This is the imaginary line that a ball would need to follow in order for it to result in an effective bank shot.
Used when describing perfect cue ball position play.
Exact opposite of fast, all senses.
The point on the table surface over which the apex ball of a rack is centered (in most games). It is the point half the distance between the long rails' second diamonds from the end of the racking end of the table. The foot spot is the intersection of the foot string and the long string, and is typically marked with a cloth or paper decal on pool tables.
This refers to the cluster of balls remaining in a similar position to where they were within the break
This is a version of double elimination tournament play that splits the field of competitors into two brackets that come together for a single elimination championship game.
This is a shot where the cue ball follows directly behind the sunk object ball into the pocket right after it falls.
To give a handicap to an opponent where they have to win a specified number less games than the other player in order to triumph in the match. The name refers to posting games on the scorekeeping mechanism known as a wire, though it is employed when no actual use of the particular device is available or intended.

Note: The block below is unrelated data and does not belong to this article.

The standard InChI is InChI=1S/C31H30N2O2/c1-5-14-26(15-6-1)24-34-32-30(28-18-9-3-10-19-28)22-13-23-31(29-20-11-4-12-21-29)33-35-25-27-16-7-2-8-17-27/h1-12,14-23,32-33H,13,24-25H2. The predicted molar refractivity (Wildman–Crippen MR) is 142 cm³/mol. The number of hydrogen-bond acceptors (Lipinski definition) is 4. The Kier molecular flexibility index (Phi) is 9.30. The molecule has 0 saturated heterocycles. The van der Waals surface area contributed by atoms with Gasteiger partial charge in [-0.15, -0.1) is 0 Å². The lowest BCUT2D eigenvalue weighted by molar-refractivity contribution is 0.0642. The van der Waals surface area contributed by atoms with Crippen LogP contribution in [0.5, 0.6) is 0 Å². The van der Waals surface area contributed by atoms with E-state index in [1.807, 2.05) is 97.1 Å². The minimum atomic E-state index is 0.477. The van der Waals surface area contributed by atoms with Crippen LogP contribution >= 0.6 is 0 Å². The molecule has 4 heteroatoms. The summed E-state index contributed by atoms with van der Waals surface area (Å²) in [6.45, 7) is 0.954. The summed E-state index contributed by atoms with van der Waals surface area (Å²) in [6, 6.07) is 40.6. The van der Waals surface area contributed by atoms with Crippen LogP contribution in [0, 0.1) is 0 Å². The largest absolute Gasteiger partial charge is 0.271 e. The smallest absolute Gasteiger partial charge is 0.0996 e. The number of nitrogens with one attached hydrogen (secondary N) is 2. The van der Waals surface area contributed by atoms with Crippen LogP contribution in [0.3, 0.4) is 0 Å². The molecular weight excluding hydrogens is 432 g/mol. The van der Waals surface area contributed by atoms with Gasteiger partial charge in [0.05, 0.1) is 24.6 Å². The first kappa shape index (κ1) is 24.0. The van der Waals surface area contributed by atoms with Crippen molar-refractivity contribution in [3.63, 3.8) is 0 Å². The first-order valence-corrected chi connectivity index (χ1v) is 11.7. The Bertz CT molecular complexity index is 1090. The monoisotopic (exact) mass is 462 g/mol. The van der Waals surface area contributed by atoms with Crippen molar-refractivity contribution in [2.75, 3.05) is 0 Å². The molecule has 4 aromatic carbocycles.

American Cuemakers Association. This organization was formed in 1992 to help bring value to the development and advancement of cues in the United states.
This is a kind of cue made of only two pieces of wood, and joined together using an advanced adhesive along the points of the cue. This connection gives the cue a flawless look and a fluid feel when shooting.
Chiefly American: Also known as side spin, english (which is usually not capitalized) is spin placed on the cue ball when hit with the cue tip to the left or right of the ball's center. English has a marked effect on cue ball rebound angle off cushions (though not off object balls), and is thus crucial for gaining shape; and can be used to "throw" an object ball slightly off its otherwise expected trajectory, to cheat the pocket, and for other effects. "English" is sometimes used more inclusively, to colloquially also refer to follow and draw. In combination one could say bottom-right english, or like the face of a clock (4 o'clock english). The British and Irish do not use this term, instead preferring "side".